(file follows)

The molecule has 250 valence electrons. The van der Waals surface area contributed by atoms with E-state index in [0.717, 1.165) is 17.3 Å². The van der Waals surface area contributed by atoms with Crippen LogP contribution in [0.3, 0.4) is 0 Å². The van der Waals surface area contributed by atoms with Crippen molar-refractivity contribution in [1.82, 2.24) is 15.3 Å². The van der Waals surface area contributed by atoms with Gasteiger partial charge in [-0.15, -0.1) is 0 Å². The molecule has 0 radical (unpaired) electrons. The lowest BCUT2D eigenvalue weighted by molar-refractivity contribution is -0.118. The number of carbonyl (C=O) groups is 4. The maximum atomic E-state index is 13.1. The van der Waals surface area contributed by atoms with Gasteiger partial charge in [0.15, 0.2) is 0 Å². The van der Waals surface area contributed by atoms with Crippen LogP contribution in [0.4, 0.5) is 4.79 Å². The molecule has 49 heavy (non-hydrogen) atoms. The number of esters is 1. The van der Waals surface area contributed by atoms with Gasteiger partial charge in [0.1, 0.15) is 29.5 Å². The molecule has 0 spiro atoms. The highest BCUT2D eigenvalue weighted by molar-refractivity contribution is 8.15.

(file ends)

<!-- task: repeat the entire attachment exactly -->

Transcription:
The molecule has 250 valence electrons. The van der Waals surface area contributed by atoms with E-state index in [0.717, 1.165) is 17.3 Å². The van der Waals surface area contributed by atoms with Crippen LogP contribution in [0.3, 0.4) is 0 Å². The van der Waals surface area contributed by atoms with Crippen molar-refractivity contribution in [1.82, 2.24) is 15.3 Å². The van der Waals surface area contributed by atoms with Gasteiger partial charge in [-0.15, -0.1) is 0 Å². The molecule has 0 radical (unpaired) electrons. The lowest BCUT2D eigenvalue weighted by molar-refractivity contribution is -0.118. The number of carbonyl (C=O) groups is 4. The maximum atomic E-state index is 13.1. The van der Waals surface area contributed by atoms with Gasteiger partial charge in [0.15, 0.2) is 0 Å². The van der Waals surface area contributed by atoms with Crippen LogP contribution in [0.4, 0.5) is 4.79 Å². The molecule has 49 heavy (non-hydrogen) atoms. The number of esters is 1. The van der Waals surface area contributed by atoms with Gasteiger partial charge in [0.1, 0.15) is 29.5 Å². The molecule has 0 spiro atoms. The highest BCUT2D eigenvalue weighted by molar-refractivity contribution is 8.15.